The court's view in relation to the OFT's refusal to reopen the Fast Track Offer after the publication of the Statement of Objections was that this would have resulted in preferential treatment in favour of Crest, unfairly to the other parties.

The OFT's attempted defence: delay and alternative remedy

In its defence, the OFT attempted unsuccessfully to rely on:

  • Crest's delay in bringing the proceedings, which the OFT argued should have been brought earlier at the time of the Fast Track Offer rather than at the time of the OFT's refusal to re-open it; and
  • Crest's statutory right of an appeal on the merits to the CAT, under section 46 of the Act once the final decision was published (which has still not taken place).

It was not necessary for the court to consider the OFT's defence, which was effectively precluded by permission for the judicial review having been granted. However, the court opined that there had been no prejudice by any delay and had it been necessary to do so, it would have extended time for Crest. As regards the availability of the alternative remedy (an appeal to the CAT against the decision and penalty), although recognising that judicial review should not be granted – absent exceptional circumstances – where a suitable alternative remedy is available, in Crest's case the court would not have regarded the availability of the right of appeal to the CAT as a barrier to judicial review. This was because Crest's challenge was properly viewed as a challenge to the OFT's treatment of Crest upon having received Crest's rejection of the Fast Track Offer. At that stage, there was no alternative remedy available to Crest. Further, Crest's right of appeal to the CAT might never be triggered. It was therefore appropriate for the court to reach a decision on the OFT's treatment of Crest at that stage of the process, so that the OFT would be able to act in accordance with its obligations to accord fairness and equal treatment to Crest going forward.


The upshot of the court's decision is that, going forward in considering the application of its penalty policy, the OFT must not maintain its refusal to acknowledge that Crest was in an objectively different position when it received the Fast Track Offer. However, the court could not force the OFT to exercise its discretion in any particular way.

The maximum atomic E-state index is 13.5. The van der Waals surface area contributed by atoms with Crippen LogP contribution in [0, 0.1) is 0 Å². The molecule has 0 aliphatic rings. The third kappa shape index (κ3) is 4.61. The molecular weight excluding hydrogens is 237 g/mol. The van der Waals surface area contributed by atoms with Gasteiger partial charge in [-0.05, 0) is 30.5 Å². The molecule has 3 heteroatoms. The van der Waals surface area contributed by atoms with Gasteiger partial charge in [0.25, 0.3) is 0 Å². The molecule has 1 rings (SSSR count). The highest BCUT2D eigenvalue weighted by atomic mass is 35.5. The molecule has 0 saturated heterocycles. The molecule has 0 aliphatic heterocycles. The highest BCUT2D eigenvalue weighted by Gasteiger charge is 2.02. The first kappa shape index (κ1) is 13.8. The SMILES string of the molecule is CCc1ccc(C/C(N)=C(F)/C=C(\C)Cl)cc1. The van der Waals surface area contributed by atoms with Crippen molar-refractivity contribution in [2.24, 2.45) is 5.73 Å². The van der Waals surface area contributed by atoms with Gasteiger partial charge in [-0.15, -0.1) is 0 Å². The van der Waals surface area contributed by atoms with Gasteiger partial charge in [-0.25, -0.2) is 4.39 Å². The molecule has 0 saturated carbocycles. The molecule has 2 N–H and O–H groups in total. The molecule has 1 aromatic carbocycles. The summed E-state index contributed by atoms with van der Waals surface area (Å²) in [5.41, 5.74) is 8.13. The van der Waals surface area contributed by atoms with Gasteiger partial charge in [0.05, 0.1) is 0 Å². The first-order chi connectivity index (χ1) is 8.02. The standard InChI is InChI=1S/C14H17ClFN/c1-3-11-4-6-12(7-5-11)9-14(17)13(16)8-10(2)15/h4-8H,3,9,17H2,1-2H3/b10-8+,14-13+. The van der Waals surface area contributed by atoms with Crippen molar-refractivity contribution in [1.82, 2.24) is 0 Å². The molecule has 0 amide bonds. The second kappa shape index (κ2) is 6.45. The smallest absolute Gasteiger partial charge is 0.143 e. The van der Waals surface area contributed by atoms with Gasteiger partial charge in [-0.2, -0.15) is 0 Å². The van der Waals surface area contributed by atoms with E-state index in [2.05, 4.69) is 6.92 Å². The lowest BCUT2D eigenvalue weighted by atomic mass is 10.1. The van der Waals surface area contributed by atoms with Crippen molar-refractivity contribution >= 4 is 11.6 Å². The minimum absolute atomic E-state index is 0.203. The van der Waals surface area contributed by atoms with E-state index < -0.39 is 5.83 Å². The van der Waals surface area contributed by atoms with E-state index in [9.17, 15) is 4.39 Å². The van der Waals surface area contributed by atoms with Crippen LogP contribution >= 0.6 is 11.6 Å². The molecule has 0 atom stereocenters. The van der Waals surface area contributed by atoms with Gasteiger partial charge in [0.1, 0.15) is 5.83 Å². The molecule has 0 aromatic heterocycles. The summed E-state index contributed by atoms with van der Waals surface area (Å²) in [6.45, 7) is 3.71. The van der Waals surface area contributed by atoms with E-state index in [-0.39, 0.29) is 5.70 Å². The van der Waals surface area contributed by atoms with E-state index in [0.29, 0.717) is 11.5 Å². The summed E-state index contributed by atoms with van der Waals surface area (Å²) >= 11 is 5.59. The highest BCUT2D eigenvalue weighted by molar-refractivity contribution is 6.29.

This decision is a reminder that in applying rules or implementing policies, it is necessary for public bodies, including enforcement authorities, to act reasonably in recognising whether any affected parties should be treated differently, in order to ensure that ultimately all parties are treated fairly and equally.

Latitude is often given by the courts to expert regulators on the substance of their decisions, who will be slow to impugn the substance of decisions by such regulators. Courts tend to be more interventionist on issues of procedural unfairness, as this sits more within their sphere of competence: Interbrew SA v The Competition Commission [2001] EWHC (Admin) 367 is an example of such a case. Crest is interesting in that Crest won on a substantive unfairness point (equal treatment), but lost on the procedural unfairness grounds. The court's decision that the OFT had not breached any principle of procedural unfairness by not providing the gist of its case to Crest is perhaps surprising, in that one of the key differences underpinning Crest's successful equal treatment argument was that Crest did not have access to any relevant information. In this sense, the case reinforces the court's cautiousness about intervening in the conduct of an investigation by a regulator, in particular the regulator's decision-making on how best to apply its resources. If the OFT had had to provide the evidence, this would have undermined the benefit of the Fast Track Offer, which was to save administrative time – in essence it was in the nature of a settlement.